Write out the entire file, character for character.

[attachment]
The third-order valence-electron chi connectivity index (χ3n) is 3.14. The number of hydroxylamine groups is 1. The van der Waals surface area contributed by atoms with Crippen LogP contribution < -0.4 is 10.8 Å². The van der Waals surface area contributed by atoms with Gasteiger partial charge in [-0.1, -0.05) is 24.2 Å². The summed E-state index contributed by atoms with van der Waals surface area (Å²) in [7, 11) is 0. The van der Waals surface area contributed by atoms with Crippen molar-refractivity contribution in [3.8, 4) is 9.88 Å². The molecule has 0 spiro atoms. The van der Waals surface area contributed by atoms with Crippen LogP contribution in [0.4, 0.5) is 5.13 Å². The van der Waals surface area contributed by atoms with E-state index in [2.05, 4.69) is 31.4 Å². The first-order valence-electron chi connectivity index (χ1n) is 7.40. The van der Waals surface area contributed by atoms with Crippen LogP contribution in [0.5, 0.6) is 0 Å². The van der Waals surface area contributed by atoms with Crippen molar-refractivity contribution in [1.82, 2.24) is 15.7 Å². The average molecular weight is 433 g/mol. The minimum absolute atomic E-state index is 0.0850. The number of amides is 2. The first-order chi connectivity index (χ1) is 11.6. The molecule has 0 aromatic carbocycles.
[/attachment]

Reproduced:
The third-order valence-electron chi connectivity index (χ3n) is 3.14. The number of hydroxylamine groups is 1. The van der Waals surface area contributed by atoms with Crippen LogP contribution < -0.4 is 10.8 Å². The van der Waals surface area contributed by atoms with Gasteiger partial charge in [-0.1, -0.05) is 24.2 Å². The summed E-state index contributed by atoms with van der Waals surface area (Å²) in [7, 11) is 0. The van der Waals surface area contributed by atoms with Crippen molar-refractivity contribution in [3.8, 4) is 9.88 Å². The molecule has 0 spiro atoms. The van der Waals surface area contributed by atoms with Crippen LogP contribution in [0.4, 0.5) is 5.13 Å². The van der Waals surface area contributed by atoms with E-state index in [2.05, 4.69) is 31.4 Å². The first-order valence-electron chi connectivity index (χ1n) is 7.40. The van der Waals surface area contributed by atoms with Crippen LogP contribution in [0.5, 0.6) is 0 Å². The van der Waals surface area contributed by atoms with Crippen molar-refractivity contribution in [1.82, 2.24) is 15.7 Å². The average molecular weight is 433 g/mol. The minimum absolute atomic E-state index is 0.0850. The number of amides is 2. The first-order chi connectivity index (χ1) is 11.6. The molecule has 0 aromatic carbocycles.